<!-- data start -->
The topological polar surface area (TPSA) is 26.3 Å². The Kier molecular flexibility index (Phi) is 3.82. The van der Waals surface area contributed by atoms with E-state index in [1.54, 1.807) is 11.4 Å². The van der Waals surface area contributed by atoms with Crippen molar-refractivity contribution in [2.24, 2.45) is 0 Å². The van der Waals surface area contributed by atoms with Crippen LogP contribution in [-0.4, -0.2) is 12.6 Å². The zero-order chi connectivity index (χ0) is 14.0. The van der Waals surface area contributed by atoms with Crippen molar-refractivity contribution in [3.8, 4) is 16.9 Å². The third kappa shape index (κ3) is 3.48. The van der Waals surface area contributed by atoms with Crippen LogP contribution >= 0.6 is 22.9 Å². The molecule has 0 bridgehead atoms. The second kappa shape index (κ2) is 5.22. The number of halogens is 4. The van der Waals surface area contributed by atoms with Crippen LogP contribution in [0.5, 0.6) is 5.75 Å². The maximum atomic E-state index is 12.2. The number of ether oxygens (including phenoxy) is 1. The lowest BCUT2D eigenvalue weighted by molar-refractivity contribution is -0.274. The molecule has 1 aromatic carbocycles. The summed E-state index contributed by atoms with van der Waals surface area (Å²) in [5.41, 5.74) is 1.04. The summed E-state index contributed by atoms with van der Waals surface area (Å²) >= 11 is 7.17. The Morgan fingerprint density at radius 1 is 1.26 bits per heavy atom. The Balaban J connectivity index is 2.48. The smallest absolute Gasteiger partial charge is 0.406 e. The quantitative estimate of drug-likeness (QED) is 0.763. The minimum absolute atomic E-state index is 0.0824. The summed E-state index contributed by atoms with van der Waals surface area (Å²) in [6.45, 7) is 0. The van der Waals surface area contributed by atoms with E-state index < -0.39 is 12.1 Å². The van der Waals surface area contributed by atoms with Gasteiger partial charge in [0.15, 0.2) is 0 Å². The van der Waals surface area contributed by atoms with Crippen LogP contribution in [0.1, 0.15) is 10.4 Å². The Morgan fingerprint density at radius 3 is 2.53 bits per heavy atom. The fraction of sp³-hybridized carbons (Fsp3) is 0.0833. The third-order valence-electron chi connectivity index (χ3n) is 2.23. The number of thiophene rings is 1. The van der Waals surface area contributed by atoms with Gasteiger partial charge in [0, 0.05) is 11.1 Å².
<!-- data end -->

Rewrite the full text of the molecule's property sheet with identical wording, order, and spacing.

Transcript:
The topological polar surface area (TPSA) is 26.3 Å². The Kier molecular flexibility index (Phi) is 3.82. The van der Waals surface area contributed by atoms with E-state index in [1.54, 1.807) is 11.4 Å². The van der Waals surface area contributed by atoms with Crippen molar-refractivity contribution in [2.24, 2.45) is 0 Å². The van der Waals surface area contributed by atoms with Crippen LogP contribution in [-0.4, -0.2) is 12.6 Å². The zero-order chi connectivity index (χ0) is 14.0. The van der Waals surface area contributed by atoms with Crippen molar-refractivity contribution in [3.8, 4) is 16.9 Å². The third kappa shape index (κ3) is 3.48. The van der Waals surface area contributed by atoms with Crippen LogP contribution >= 0.6 is 22.9 Å². The molecule has 0 bridgehead atoms. The second kappa shape index (κ2) is 5.22. The number of halogens is 4. The van der Waals surface area contributed by atoms with Crippen LogP contribution in [0.5, 0.6) is 5.75 Å². The maximum atomic E-state index is 12.2. The number of ether oxygens (including phenoxy) is 1. The lowest BCUT2D eigenvalue weighted by molar-refractivity contribution is -0.274. The molecule has 1 aromatic carbocycles. The summed E-state index contributed by atoms with van der Waals surface area (Å²) in [5.41, 5.74) is 1.04. The summed E-state index contributed by atoms with van der Waals surface area (Å²) >= 11 is 7.17. The Morgan fingerprint density at radius 1 is 1.26 bits per heavy atom. The Balaban J connectivity index is 2.48. The smallest absolute Gasteiger partial charge is 0.406 e. The quantitative estimate of drug-likeness (QED) is 0.763. The minimum absolute atomic E-state index is 0.0824. The summed E-state index contributed by atoms with van der Waals surface area (Å²) in [6.45, 7) is 0. The van der Waals surface area contributed by atoms with E-state index < -0.39 is 12.1 Å². The van der Waals surface area contributed by atoms with Gasteiger partial charge in [0.15, 0.2) is 0 Å². The van der Waals surface area contributed by atoms with Crippen LogP contribution in [0.1, 0.15) is 10.4 Å². The Morgan fingerprint density at radius 3 is 2.53 bits per heavy atom. The fraction of sp³-hybridized carbons (Fsp3) is 0.0833. The third-order valence-electron chi connectivity index (χ3n) is 2.23. The number of thiophene rings is 1. The van der Waals surface area contributed by atoms with Gasteiger partial charge in [0, 0.05) is 11.1 Å².